Top: Dance Party at Tamara’s House by Maria Shell, Individual Member; Bottom: Easy Does It by Lynne Mackay-Atha, DC MQG

Austin House #3 by Carolyn Friedlander, Individual Member

From left to right: Austin House #3 by Carolyn Friedlander, Individual Member; Let’s Play by Doris Carr, Kansas City MQG; Sarasota Sunset #3 by Carole Lyles Shaw, Sarasota MQG; Color Play by Victoria Findlay Wolfe, Individual Member

Leslie Tucker Jenison gives an impromptu talk at the Texas Quilt Museum.

Leslie Tucker Jenison, San Antonio MQG Member, gives an impromptu talk at the Texas Quilt Museum.

Leslie Tucker Jenison talks about her quilt, Aerial Geometry. Leslie is a member of the San Antonio MQG.

Leslie Tucker Jenison talks about her quilt, Aerial Geometry.

QuiltCon Charity Spotlight: “Louisiana: Oh What a State We’re In!” by the Quilters’ Guild Acadienne/Mod Squad

By Amy Aderman (Membership Committee Co-chair), Jonelle Archibald (Chair) and Ken Broussard (member)

Our Mod Squad is a modern quilting interest group comprised of individual members of the Modern Quilt Guild. We are all members of Quilters’ Guild Acadienne, a 25-year-old traditional guild. We saw this challenge as an opportunity to expose our traditional quilters to the world of modern quilting. We invited all guild members to participate. Quilters of all levels, most of whom were new to modern quilting, accepted. With little or no knowledge of how to begin, we began. 

pieced_charityAs a group, we watched the webinar, “Improv with Intent,” browsed galleries of modern quilts, and discussed how traditional concepts, techniques, and designs can be adapted for modern quilting. Since most of us were modern quilting newbies, we decided to collaborate by sharing ideas, teaching and learning from others. Our number-one priority was for our collaboration to be a fun, social learning process. Working alongside intermediate and advanced quilters, novices soaked up tips, techniques and confidence. They shared their own knowledge as well, and everyone grew from this exciting collaboration.

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The webinar, inspirational photos and state maps led to a brainstorming session for determining our intent. We decided that we would represent various aspects of our beautiful state, and then connect them all with the winding river. We started with a very rough sketch of the concept. At each sewing session thereafter, team members used his or her imagination to create landmarks, memories, and representational pieces in both abstract and realistic designs. The prescribed color palette, at first a challenge, soon became a source of fun and whimsy, spurring our imaginations.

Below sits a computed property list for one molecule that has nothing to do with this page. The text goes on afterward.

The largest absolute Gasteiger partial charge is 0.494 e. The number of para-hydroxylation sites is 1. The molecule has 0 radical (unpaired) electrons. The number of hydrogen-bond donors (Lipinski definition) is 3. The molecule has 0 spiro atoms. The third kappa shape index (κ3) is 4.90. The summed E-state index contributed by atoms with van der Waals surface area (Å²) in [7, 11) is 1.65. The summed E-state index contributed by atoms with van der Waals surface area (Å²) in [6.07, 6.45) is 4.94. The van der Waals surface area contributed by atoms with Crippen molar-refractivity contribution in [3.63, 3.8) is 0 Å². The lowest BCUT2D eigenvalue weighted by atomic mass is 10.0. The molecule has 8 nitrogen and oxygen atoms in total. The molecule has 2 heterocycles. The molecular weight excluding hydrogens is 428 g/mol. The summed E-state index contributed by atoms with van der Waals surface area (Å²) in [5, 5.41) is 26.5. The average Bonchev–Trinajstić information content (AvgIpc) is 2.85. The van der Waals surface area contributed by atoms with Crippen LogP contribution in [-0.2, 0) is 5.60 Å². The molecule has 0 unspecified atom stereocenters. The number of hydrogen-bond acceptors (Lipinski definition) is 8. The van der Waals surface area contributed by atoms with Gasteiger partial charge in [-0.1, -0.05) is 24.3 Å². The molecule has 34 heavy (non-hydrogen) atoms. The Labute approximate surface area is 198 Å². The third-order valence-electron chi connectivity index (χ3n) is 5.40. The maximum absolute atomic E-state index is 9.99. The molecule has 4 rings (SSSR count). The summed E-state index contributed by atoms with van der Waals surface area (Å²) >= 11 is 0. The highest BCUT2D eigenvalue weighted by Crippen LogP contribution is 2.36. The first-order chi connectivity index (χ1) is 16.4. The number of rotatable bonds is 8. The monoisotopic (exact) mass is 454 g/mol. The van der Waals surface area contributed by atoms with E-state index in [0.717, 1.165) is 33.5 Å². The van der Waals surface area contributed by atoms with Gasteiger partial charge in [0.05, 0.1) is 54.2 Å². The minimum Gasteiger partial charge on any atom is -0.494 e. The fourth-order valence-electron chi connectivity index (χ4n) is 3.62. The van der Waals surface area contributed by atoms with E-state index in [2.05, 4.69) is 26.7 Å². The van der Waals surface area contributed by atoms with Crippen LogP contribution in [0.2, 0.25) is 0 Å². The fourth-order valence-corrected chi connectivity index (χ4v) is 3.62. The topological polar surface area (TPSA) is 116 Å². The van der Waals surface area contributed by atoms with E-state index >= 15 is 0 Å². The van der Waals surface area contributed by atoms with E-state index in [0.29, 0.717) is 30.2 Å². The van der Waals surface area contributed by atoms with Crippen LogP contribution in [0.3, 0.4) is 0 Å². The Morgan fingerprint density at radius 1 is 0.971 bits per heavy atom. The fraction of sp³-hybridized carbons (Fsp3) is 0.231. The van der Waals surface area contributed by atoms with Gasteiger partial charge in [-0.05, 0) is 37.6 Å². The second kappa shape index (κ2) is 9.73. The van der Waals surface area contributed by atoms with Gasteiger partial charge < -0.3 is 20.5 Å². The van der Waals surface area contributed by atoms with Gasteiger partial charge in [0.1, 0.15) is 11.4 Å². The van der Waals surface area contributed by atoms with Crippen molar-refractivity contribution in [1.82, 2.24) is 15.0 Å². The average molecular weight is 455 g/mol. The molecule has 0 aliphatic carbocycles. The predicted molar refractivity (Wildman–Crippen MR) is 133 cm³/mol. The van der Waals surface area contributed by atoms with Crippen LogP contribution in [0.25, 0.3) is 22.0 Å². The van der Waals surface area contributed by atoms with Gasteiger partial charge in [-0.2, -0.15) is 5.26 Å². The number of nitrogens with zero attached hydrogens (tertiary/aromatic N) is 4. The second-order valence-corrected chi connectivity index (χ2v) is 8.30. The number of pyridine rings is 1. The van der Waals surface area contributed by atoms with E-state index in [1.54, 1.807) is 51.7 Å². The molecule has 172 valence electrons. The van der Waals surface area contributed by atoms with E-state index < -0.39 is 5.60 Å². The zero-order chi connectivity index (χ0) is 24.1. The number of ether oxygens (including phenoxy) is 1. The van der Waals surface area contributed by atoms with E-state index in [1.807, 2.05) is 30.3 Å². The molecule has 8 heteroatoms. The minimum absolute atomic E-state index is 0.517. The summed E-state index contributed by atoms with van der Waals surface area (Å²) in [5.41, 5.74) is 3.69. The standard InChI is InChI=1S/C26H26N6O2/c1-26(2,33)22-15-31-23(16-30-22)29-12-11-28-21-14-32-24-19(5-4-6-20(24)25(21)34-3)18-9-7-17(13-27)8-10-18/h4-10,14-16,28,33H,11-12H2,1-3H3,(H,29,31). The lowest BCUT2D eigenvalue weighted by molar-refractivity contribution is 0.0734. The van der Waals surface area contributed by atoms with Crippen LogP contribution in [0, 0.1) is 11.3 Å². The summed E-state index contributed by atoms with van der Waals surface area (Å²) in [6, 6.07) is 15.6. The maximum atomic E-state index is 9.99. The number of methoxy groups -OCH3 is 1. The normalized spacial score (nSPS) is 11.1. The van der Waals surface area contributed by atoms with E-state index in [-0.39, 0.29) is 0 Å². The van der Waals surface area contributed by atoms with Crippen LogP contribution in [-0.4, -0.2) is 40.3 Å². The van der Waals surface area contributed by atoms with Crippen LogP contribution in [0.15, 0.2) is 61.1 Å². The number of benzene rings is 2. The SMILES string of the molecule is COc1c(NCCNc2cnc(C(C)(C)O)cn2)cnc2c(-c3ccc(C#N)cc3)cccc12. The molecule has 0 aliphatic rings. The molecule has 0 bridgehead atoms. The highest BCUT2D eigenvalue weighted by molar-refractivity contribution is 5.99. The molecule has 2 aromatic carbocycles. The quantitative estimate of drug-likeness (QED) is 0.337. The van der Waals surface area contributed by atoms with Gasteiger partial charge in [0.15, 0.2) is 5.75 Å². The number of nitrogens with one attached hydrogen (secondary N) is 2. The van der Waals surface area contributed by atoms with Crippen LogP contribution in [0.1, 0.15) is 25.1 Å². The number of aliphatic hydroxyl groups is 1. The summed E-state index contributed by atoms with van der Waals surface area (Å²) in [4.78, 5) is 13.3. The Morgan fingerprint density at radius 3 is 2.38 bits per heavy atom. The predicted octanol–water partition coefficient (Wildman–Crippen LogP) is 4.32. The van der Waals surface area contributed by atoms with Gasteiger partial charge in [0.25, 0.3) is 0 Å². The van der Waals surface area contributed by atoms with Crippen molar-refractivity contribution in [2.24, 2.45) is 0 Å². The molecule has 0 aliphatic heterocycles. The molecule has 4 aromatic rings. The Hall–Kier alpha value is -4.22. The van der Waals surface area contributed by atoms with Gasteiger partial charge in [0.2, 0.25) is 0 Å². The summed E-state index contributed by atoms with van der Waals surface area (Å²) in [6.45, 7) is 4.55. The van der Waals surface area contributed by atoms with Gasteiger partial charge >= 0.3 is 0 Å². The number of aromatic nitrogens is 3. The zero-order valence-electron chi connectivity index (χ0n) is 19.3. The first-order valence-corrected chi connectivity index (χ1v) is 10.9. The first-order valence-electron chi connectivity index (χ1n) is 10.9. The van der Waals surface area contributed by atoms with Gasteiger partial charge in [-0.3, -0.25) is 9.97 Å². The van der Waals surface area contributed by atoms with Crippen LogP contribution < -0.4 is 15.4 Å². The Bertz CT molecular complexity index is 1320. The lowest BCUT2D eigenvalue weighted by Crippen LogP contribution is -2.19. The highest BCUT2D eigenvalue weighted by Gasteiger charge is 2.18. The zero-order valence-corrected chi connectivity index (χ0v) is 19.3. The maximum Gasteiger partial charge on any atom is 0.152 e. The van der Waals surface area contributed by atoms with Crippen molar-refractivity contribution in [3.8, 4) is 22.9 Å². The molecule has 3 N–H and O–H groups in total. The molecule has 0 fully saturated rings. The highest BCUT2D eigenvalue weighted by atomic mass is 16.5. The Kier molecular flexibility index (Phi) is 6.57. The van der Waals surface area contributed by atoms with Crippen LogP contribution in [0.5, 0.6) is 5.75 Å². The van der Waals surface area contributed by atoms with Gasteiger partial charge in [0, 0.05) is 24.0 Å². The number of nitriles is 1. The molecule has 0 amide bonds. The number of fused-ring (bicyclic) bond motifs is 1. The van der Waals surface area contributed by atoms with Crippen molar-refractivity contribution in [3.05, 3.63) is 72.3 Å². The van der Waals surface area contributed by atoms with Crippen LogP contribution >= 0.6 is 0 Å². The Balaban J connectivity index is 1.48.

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When you view our quilt, visualize the scenes along the Mississippi and its tributaries. Can you find rice fields, crawfish ponds, a shrimp boat and an oil rig? Can you feel the joie de vivre in the vibrant rhythm of jazz and zydeco? Our state flower, bird, tree, and insect each have a place. The tranquility of the rural areas and the energy of the urban scenes flow around each other as one might discover Louisiana.

Whether you’ve lived in Louisiana your whole life, are a transplant from somewhere else, or even a visitor, you can’t help but be inspired.  Just as threads bind the various pieces of a quilt together, the mighty Mississippi is a source of energy stitching together all aspects of our lives: connecting, enriching, sustaining, feeding, and binding us all. 

The Charity Quilt Challenge has stirred the pot within our guild, challenging traditional members — both novices and experts — to taste a genre perhaps unfamiliar to them. We’ve added spice to our pot and a new flavor to our already-rich gumbo.

Mod Squad Charity Quilt Challenge Members (listed alphabetically)
Amy Aderman, Beth Andrepont, Jonelle Archibald, Kenneth Broussard, Nadine Cain, Linda Ducotey, Judy Garber, Beth Glass, Stella Guidry, Marty Mason, Diane Redfearn, and Polly Stacks.

QuiltCon Charity Quilt Spotlight: “An Exercise in Trust” by the Denver MQG

By Andrea Berryhill, President

Last year the Modern Quilt Guild threw out a challenge for the 2016 charity quilts to be displayed in Pasadena. The challenge required participants to “work collaboratively to create completed quilts using a predetermined color palette and improv with intent.” Several members of the Denver Metro guild know a thing or two about improv, so we were eager to accept the challenge!

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The first step in our process was to choose a theme around which to construct our quilt so that it would still be cohesive. The theme that was settled on was “Trust.” Specifically, how does trust come into play when making a collaborative quilt?

We trusted the MQG in their choice of colors, which included several neutrals and a few primary colors. Participants were then instructed to make an improvisational block using the neutral colors for their negative space and a simple four-sided shape with the black color trusting that there would be more direction to come. The third step was to put the pieced blocks into a bag, mix them up and draw out new blocks. Those blocks could then be altered using small amounts of the secondary colors using improvisation, curved piecing, slice and insert or whatever moved the maker, trusting the process while working together. Finally, the blocks were laid out with the intention of creating a focal point and some visual interest and movement through the use of the secondary colors and quilting. I think the result is a stunning success!

An interesting point to make is that many of these blocks were turned on their corners in order to create the movement of the smaller secondary colored curves. It was like putting together a puzzle for which there was no picture. There are a lot of Y-seams in this baby!